Queer theatre company Outbox’s show, And The Rest Of Me Floats, is a playful, anarchic celebration of gender expression
“Being different can be painful and it can be violent; but it's often exciting, ground-breaking, hedonistic, hilarious, and generally fabulous. And that felt like a pretty good starting point for a play.” Director Ben Buratta is reflecting on the inception of queer theatre company Outbox’s new play And The Rest Of Me Floats (ATROMF) currently being performed as part of the 2019 programme of London’s Bush Theatre.
Dedicated to “making theatre queerly”, Buratta founded Outbox in 2010 because he was frustrated with “the lack of quality, truly queer theatre” at the time. “Yes, there were lots of 'gay' plays,” he says, “but I found it hard to find theatre that represented and portrayed lives other than the affluent, chiselled, white gay male. I wanted to create work that was intersectional; told the stories of queer people of all ages, genders, and ethnicities in a way that was exciting, new and bold.”
As a platform which discusses LGBTQIA+ issues through performance, Outbox is also a stage from which Buratta aims to represent and celebrate the vast array of queer talent that the theatre world marginalises. “It is essential to Outbox's ethos that we cast queer performers in all of our shows,” Buratta says, “There is such a massive wealth of talent that is currently massively underrepresented.”
As the company’s latest instalment, ATROMF explores the lives of trans, non-binary and queer communities navigating a society which often seeks to categorise and police them. Playful, powerful, and anarchic, a cast of LGBTQIA+ performers combine autobiographical performance, movement, pop songs, stand-up and dress-up in a vibrant celebration of gender expression and identity. Cast members don colourful frocks, jeans and tees, stockings, and garters, sharing their anecdotes about coming out, trying on dresses, and feeling trapped – the latter evocatively conveyed by a winding plastic sheet.
For Buratta, this is the perfect theatre show for the current climate in which transphobic rhetoric is on the rise and gender non-conforming people struggle to be seen and heard. “ATROMF felt absolutely necessary in this time when trans and gender diverse people face a damaging and dangerous backlash in the British media,” he explains. “We needed to tell our stories in a way that allowed us to author our own stories, be in charge of the narrative, and celebrate the wonderful diversity that our community offers society.”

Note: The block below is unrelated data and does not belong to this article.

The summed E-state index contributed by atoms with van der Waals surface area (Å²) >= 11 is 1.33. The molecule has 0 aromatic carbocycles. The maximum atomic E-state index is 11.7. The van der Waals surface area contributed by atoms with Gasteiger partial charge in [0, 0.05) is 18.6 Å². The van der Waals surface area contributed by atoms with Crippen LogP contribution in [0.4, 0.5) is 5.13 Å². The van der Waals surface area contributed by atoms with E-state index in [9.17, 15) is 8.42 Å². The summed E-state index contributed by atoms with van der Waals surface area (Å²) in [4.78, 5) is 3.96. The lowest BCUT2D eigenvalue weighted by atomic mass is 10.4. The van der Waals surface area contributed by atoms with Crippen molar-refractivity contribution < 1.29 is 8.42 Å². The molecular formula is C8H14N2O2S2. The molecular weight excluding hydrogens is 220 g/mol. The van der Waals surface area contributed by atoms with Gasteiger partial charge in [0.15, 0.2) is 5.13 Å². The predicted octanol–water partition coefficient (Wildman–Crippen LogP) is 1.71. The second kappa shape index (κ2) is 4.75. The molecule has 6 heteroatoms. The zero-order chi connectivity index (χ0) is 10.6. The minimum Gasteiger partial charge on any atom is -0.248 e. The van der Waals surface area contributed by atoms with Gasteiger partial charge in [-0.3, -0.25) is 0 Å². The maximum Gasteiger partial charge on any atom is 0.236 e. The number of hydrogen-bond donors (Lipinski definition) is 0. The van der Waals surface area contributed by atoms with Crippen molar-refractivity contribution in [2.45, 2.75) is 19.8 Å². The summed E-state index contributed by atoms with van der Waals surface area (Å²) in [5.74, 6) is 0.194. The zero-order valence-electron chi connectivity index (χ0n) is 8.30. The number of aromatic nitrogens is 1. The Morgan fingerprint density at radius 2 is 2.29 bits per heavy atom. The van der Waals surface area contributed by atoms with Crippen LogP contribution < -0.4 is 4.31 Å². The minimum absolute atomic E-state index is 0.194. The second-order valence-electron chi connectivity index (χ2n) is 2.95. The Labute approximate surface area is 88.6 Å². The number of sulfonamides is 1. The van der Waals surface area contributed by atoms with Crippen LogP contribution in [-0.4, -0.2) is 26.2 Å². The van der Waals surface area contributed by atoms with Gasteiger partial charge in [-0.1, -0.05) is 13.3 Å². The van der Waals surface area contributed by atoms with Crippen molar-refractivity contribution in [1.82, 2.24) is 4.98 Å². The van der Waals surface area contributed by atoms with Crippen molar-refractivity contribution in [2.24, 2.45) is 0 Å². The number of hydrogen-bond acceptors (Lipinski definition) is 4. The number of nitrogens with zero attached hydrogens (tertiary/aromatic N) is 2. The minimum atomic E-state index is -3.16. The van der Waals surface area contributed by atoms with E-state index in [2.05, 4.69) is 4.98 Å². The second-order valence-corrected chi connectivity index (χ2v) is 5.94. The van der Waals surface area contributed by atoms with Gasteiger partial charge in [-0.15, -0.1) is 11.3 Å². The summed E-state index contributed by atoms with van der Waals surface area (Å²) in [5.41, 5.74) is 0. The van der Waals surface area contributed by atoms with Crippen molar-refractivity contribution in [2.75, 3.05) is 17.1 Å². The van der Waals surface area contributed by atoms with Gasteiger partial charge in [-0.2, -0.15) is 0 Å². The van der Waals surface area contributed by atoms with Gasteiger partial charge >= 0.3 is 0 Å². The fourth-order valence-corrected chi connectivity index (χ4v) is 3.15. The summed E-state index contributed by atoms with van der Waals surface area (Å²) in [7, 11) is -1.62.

For Outbox Associate Artist and ATROMF cast member, Yasmin Zadeh, the play is a message of optimism. “I hope the message that people take from the show is one of empowerment and celebration,” they reflects. There are so many amazing a things about being queer and gender non conforming. Hopefully this show is one small step forward in changing people's preconceived ideas and perceptions surrounding the LGBTQIA+ community whilst having a big party at the same time.”
One of the most powerful aspects of ATROMF is its expression of very personal, yet often shared experiences. In Zadeh’s favourite scene, INTERNET, the performers explore the concept of the internet as a safe and welcoming haven for trans kids who might not find the support and acceptance that they need in their offline lives.
During the scene, Zadeh and fellow performer Tamir Amar Pettet live out their teenage fantasies in an online chat room. “Myself pretending to be a music producer called Calvin who splits his time between LA... and Southampton (who is exactly like Justin Timberlake). And Tamir, an emo punk from Bournemouth named Gemma Genocide. A scene queen ruled by the darkness. In the scene we flirt and discuss our fictitious lives and it's a homage to our teenage dreams.” When reflecting on the scene they adds, “The internet for a lot of young queer kids can be a real life line and we wanted to show a positive aspect to the internet. It seems a lot of the cast found comfort and friendship online where they couldn't in the school corridors.”
Outbox acknowledges the importance of platforming queer communities so they can share their experiences and also flourish as actors and performers. While there are agencies such The Queer House representing queer performers, and some companies producing excellent queer plays, there remains a distinct lack of representation in the mainstream theatre scene.
We still hear regular news stories about cis actors being cast in trans roles, and many major queer plays (Fun Home, Angels in America) continue to cast straight actors in queer roles. “There is a long way to go,” Buratta says, “queer actors are not on an even playing field, which is why queer plays like this getting the support of mainstream venues (like Bush Theatre) is incredibly important.”